A Few More Canon 5Ds Conclusions

Our recent trip to Santa Fe allowed me to explore my Canon 5Ds  features and capabilities under actual field conditions. Below are some of my observations and conclusions.

Power Consumption

Battery usage took me by surprise. I brought an extra battery but discovered 600-plus pictures almost exhausted both batteries! The minimum sleep mode setting is 60 seconds, which I am assuming is what took its toll. I am also sure that with the camera slung over my shoulder in sleep mode that occasionally I may have nudged a camera button which of course would awaken it for yet another minute. I used image stabilization a lot but not Live View at all. Resolution: turn off the camera when not taking pictures for extended periods of time. Bring your charger for nightly charging as well.

Low Light Usage

While walking around town at night, I took a lot of hand held storefront shots. I decided to try Program mode with ISO 12800, just to see what it would do. I was impressed with the results. The images actually cleaned up quite well with noise reduction in Lightroom. This camera is not just a Landscape photographer’s dream. Conclusion: Don’t be afraid to use it as a nice walk about camera as well. The picture above is an example.

Quick Control Button Usage

When I first started playing with the Quick Control button, my initial reaction was that it seemed redundant to the ways I normally adjusted settings like ISO, aperture, shutter, etc. But after I started using it more, I find that the menu is actually quite a convenient way to avoid having to hunt through the complete camera menu system. Although I also use MyMenu for some custom things I like to use, e.g., Format Card, mirror lockup, etc., the Quick Control button allows me to quickly (hence the name!) change other basic, common settings at a glance. This does require you to look at the LCD screen, however.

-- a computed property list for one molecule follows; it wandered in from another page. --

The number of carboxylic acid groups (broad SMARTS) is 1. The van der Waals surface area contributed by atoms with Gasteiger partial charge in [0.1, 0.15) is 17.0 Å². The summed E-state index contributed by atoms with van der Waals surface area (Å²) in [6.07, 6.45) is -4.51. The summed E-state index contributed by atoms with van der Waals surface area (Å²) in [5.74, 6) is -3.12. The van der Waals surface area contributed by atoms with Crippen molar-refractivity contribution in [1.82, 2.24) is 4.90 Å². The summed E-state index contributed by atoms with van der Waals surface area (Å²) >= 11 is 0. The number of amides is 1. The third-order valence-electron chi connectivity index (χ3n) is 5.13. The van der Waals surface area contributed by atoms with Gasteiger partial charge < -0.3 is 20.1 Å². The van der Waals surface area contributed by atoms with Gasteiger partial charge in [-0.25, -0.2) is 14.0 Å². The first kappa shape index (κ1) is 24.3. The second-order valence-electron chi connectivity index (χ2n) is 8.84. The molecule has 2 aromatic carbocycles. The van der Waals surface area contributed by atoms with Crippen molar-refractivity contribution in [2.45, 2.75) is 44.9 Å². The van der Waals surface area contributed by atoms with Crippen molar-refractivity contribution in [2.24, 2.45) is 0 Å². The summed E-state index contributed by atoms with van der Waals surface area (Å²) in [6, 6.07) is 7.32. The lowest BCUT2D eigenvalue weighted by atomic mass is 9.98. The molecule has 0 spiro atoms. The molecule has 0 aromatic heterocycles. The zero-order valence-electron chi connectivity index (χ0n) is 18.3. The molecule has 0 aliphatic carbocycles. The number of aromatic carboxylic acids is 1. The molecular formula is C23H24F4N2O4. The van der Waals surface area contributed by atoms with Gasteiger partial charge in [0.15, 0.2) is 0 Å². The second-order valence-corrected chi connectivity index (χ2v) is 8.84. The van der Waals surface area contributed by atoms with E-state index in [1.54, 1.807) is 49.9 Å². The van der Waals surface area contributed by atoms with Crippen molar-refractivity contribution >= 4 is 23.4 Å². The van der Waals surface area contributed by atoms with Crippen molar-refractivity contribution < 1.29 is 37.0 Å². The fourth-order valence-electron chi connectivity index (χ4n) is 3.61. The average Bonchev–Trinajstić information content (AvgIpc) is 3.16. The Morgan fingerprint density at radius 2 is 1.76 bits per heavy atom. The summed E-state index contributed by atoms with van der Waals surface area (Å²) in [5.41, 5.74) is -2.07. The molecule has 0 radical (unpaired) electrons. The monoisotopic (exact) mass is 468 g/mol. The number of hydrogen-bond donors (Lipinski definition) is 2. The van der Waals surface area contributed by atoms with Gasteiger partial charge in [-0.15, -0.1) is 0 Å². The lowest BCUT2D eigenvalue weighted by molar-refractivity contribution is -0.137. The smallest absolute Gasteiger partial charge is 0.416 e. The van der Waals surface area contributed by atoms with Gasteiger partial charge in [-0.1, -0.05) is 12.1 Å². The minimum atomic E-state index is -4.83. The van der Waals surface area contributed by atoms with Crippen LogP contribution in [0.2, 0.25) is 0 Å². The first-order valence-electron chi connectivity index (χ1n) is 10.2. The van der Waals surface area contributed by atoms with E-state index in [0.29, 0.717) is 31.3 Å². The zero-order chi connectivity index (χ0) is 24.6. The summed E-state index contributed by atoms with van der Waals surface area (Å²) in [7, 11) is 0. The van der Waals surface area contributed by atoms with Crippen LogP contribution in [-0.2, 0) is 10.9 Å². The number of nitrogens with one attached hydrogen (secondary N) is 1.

Remote Cable Not Really Needed

When I used the camera for scenic shots on a tripod, I always use mirror lockup. With the 5Ds, you have the capability of setting lockup to shoot two seconds after pressing the shutter. The option allows the camera/lens to settle down with the mirror up before the shutter is actually released. This means one less piece of equipment to have to remember to bring and then attach before use. Nice!


Upon returning from our trip, I processed these images and examined my favorites at 100% view in Lightroom. I was amazed at the resolution! Yes, I know. That is why I bought this camera. Still, seeing the results, especially those shots taken from some distance away, produced at times jaw-dropping minute detail. But the best part, and the primary reason I bought this camera, was when I needed to aggressively crop for some unplanned feature in an image. Sometimes, you take what you thought was a poor picture, only to find out that if you could crop it differently, the real image would be revealed. Well, now I have the megapixels to accomplish this!